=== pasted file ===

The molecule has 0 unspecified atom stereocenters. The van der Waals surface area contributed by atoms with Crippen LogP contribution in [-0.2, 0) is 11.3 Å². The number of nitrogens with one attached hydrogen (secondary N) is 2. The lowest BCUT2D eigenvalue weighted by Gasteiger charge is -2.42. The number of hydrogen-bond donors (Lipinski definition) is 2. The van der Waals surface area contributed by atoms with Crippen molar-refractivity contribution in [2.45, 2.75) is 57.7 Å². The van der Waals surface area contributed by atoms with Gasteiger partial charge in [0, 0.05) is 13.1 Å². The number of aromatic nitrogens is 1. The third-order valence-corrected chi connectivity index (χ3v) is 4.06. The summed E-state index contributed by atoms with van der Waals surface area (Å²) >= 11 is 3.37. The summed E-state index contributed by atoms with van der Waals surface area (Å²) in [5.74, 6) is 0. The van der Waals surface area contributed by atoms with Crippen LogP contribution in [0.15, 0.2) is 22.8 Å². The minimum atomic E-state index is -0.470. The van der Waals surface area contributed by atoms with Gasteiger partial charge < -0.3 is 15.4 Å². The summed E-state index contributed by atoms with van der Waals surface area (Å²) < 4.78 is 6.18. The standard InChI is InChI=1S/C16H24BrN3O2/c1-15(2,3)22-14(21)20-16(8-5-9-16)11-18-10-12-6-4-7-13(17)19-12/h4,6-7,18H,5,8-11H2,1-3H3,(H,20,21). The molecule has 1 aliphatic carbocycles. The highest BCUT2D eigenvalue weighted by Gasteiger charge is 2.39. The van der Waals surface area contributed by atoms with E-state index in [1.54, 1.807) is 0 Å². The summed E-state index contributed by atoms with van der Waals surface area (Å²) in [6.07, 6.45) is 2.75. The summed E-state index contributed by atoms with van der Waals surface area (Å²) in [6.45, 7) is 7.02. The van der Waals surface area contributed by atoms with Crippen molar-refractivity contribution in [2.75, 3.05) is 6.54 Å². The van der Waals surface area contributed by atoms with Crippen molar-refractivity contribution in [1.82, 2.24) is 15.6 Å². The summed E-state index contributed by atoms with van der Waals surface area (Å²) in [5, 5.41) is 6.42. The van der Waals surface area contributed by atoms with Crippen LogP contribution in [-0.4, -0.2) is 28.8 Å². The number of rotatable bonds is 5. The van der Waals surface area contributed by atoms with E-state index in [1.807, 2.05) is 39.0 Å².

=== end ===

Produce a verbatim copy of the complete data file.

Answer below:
The molecule has 0 unspecified atom stereocenters. The van der Waals surface area contributed by atoms with Crippen LogP contribution in [-0.2, 0) is 11.3 Å². The number of nitrogens with one attached hydrogen (secondary N) is 2. The lowest BCUT2D eigenvalue weighted by Gasteiger charge is -2.42. The number of hydrogen-bond donors (Lipinski definition) is 2. The van der Waals surface area contributed by atoms with Crippen molar-refractivity contribution in [2.45, 2.75) is 57.7 Å². The van der Waals surface area contributed by atoms with Gasteiger partial charge in [0, 0.05) is 13.1 Å². The number of aromatic nitrogens is 1. The third-order valence-corrected chi connectivity index (χ3v) is 4.06. The summed E-state index contributed by atoms with van der Waals surface area (Å²) >= 11 is 3.37. The summed E-state index contributed by atoms with van der Waals surface area (Å²) in [5.74, 6) is 0. The van der Waals surface area contributed by atoms with Crippen LogP contribution in [0.15, 0.2) is 22.8 Å². The minimum atomic E-state index is -0.470. The van der Waals surface area contributed by atoms with Gasteiger partial charge < -0.3 is 15.4 Å². The summed E-state index contributed by atoms with van der Waals surface area (Å²) < 4.78 is 6.18. The standard InChI is InChI=1S/C16H24BrN3O2/c1-15(2,3)22-14(21)20-16(8-5-9-16)11-18-10-12-6-4-7-13(17)19-12/h4,6-7,18H,5,8-11H2,1-3H3,(H,20,21). The molecule has 1 aliphatic carbocycles. The highest BCUT2D eigenvalue weighted by Gasteiger charge is 2.39. The van der Waals surface area contributed by atoms with E-state index in [1.54, 1.807) is 0 Å². The summed E-state index contributed by atoms with van der Waals surface area (Å²) in [6.07, 6.45) is 2.75. The summed E-state index contributed by atoms with van der Waals surface area (Å²) in [6.45, 7) is 7.02. The van der Waals surface area contributed by atoms with Crippen molar-refractivity contribution in [2.75, 3.05) is 6.54 Å². The van der Waals surface area contributed by atoms with Crippen molar-refractivity contribution in [1.82, 2.24) is 15.6 Å². The summed E-state index contributed by atoms with van der Waals surface area (Å²) in [5, 5.41) is 6.42. The van der Waals surface area contributed by atoms with Crippen LogP contribution in [-0.4, -0.2) is 28.8 Å². The number of rotatable bonds is 5. The van der Waals surface area contributed by atoms with E-state index in [1.807, 2.05) is 39.0 Å².